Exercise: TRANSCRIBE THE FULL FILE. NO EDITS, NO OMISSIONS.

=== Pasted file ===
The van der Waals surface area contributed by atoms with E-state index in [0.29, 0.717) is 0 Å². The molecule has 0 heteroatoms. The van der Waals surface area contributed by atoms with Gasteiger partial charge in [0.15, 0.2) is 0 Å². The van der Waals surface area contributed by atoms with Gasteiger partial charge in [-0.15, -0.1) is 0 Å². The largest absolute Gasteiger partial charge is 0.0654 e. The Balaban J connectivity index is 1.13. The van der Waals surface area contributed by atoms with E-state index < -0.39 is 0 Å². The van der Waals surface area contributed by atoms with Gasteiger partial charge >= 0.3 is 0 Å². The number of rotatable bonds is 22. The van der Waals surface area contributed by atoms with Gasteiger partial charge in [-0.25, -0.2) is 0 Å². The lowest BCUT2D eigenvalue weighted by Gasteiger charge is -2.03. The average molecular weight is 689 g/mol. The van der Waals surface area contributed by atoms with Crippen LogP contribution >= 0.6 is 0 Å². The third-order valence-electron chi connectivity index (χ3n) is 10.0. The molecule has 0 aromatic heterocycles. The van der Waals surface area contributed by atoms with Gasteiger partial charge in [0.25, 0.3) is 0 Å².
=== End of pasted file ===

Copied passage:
The van der Waals surface area contributed by atoms with E-state index in [0.29, 0.717) is 0 Å². The molecule has 0 heteroatoms. The van der Waals surface area contributed by atoms with Gasteiger partial charge in [0.15, 0.2) is 0 Å². The van der Waals surface area contributed by atoms with Gasteiger partial charge in [-0.15, -0.1) is 0 Å². The largest absolute Gasteiger partial charge is 0.0654 e. The Balaban J connectivity index is 1.13. The van der Waals surface area contributed by atoms with E-state index < -0.39 is 0 Å². The van der Waals surface area contributed by atoms with Gasteiger partial charge >= 0.3 is 0 Å². The number of rotatable bonds is 22. The van der Waals surface area contributed by atoms with Gasteiger partial charge in [-0.25, -0.2) is 0 Å². The lowest BCUT2D eigenvalue weighted by Gasteiger charge is -2.03. The average molecular weight is 689 g/mol. The van der Waals surface area contributed by atoms with Crippen LogP contribution >= 0.6 is 0 Å². The third-order valence-electron chi connectivity index (χ3n) is 10.0. The molecule has 0 aromatic heterocycles. The van der Waals surface area contributed by atoms with Gasteiger partial charge in [0.25, 0.3) is 0 Å².